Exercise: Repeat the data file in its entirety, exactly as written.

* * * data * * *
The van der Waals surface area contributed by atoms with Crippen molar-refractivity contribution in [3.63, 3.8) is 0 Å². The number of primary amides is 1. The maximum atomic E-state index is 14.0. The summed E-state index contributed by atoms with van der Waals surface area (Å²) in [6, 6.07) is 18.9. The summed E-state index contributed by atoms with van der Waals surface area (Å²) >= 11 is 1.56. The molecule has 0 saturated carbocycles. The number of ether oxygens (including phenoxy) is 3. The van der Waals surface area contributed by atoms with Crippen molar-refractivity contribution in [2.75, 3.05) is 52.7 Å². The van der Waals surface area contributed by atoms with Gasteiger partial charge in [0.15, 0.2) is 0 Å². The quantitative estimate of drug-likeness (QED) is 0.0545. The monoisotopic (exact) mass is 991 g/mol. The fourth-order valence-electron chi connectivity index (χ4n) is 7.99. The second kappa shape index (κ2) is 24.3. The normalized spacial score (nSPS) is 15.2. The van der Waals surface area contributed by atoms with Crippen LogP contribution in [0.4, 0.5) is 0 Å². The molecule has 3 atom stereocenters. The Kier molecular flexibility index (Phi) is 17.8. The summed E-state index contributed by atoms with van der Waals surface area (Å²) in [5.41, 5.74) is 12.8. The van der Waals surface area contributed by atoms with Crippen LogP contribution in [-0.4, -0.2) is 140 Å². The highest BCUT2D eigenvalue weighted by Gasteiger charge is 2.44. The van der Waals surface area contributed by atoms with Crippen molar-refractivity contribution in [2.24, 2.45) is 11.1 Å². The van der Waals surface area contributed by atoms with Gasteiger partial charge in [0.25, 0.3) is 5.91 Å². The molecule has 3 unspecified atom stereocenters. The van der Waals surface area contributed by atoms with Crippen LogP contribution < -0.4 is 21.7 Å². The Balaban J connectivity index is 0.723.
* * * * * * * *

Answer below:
The van der Waals surface area contributed by atoms with Crippen molar-refractivity contribution in [3.63, 3.8) is 0 Å². The number of primary amides is 1. The maximum atomic E-state index is 14.0. The summed E-state index contributed by atoms with van der Waals surface area (Å²) in [6, 6.07) is 18.9. The summed E-state index contributed by atoms with van der Waals surface area (Å²) >= 11 is 1.56. The molecule has 0 saturated carbocycles. The number of ether oxygens (including phenoxy) is 3. The van der Waals surface area contributed by atoms with Crippen molar-refractivity contribution in [2.75, 3.05) is 52.7 Å². The van der Waals surface area contributed by atoms with Gasteiger partial charge in [0.15, 0.2) is 0 Å². The quantitative estimate of drug-likeness (QED) is 0.0545. The monoisotopic (exact) mass is 991 g/mol. The fourth-order valence-electron chi connectivity index (χ4n) is 7.99. The second kappa shape index (κ2) is 24.3. The normalized spacial score (nSPS) is 15.2. The van der Waals surface area contributed by atoms with Crippen LogP contribution in [0.4, 0.5) is 0 Å². The molecule has 3 atom stereocenters. The Kier molecular flexibility index (Phi) is 17.8. The summed E-state index contributed by atoms with van der Waals surface area (Å²) in [5.41, 5.74) is 12.8. The van der Waals surface area contributed by atoms with Crippen LogP contribution in [-0.4, -0.2) is 140 Å². The highest BCUT2D eigenvalue weighted by Gasteiger charge is 2.44. The van der Waals surface area contributed by atoms with Crippen molar-refractivity contribution in [2.24, 2.45) is 11.1 Å². The van der Waals surface area contributed by atoms with Gasteiger partial charge in [0.25, 0.3) is 5.91 Å². The molecule has 3 unspecified atom stereocenters. The van der Waals surface area contributed by atoms with Crippen LogP contribution < -0.4 is 21.7 Å². The Balaban J connectivity index is 0.723.